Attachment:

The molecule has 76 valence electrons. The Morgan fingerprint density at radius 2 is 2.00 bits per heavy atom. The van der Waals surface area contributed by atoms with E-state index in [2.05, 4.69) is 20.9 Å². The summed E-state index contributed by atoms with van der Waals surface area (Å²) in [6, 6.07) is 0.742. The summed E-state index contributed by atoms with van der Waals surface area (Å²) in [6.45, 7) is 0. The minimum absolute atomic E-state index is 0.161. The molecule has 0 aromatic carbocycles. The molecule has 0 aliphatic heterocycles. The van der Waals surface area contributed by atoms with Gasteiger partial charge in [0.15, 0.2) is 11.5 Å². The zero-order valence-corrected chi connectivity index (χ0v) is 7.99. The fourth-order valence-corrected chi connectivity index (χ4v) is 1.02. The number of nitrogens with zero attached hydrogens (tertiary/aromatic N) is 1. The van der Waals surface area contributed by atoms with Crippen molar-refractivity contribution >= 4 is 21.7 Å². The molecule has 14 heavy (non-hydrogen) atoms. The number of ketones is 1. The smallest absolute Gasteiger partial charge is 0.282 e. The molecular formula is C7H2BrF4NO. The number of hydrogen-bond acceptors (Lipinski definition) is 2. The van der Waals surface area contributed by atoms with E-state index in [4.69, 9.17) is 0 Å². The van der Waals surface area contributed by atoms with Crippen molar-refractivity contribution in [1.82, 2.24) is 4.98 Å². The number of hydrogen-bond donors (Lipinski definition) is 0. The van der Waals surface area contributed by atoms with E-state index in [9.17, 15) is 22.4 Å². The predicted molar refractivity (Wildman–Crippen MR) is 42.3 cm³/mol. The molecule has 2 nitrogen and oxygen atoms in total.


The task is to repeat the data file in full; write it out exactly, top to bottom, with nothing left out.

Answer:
The molecule has 76 valence electrons. The Morgan fingerprint density at radius 2 is 2.00 bits per heavy atom. The van der Waals surface area contributed by atoms with E-state index in [2.05, 4.69) is 20.9 Å². The summed E-state index contributed by atoms with van der Waals surface area (Å²) in [6, 6.07) is 0.742. The summed E-state index contributed by atoms with van der Waals surface area (Å²) in [6.45, 7) is 0. The minimum absolute atomic E-state index is 0.161. The molecule has 0 aromatic carbocycles. The molecule has 0 aliphatic heterocycles. The van der Waals surface area contributed by atoms with Gasteiger partial charge in [0.15, 0.2) is 11.5 Å². The zero-order valence-corrected chi connectivity index (χ0v) is 7.99. The fourth-order valence-corrected chi connectivity index (χ4v) is 1.02. The number of nitrogens with zero attached hydrogens (tertiary/aromatic N) is 1. The van der Waals surface area contributed by atoms with Crippen molar-refractivity contribution >= 4 is 21.7 Å². The molecule has 14 heavy (non-hydrogen) atoms. The number of ketones is 1. The smallest absolute Gasteiger partial charge is 0.282 e. The molecular formula is C7H2BrF4NO. The number of hydrogen-bond acceptors (Lipinski definition) is 2. The van der Waals surface area contributed by atoms with E-state index in [4.69, 9.17) is 0 Å². The van der Waals surface area contributed by atoms with Crippen molar-refractivity contribution in [1.82, 2.24) is 4.98 Å². The number of hydrogen-bond donors (Lipinski definition) is 0. The van der Waals surface area contributed by atoms with E-state index in [9.17, 15) is 22.4 Å². The predicted molar refractivity (Wildman–Crippen MR) is 42.3 cm³/mol. The molecule has 2 nitrogen and oxygen atoms in total.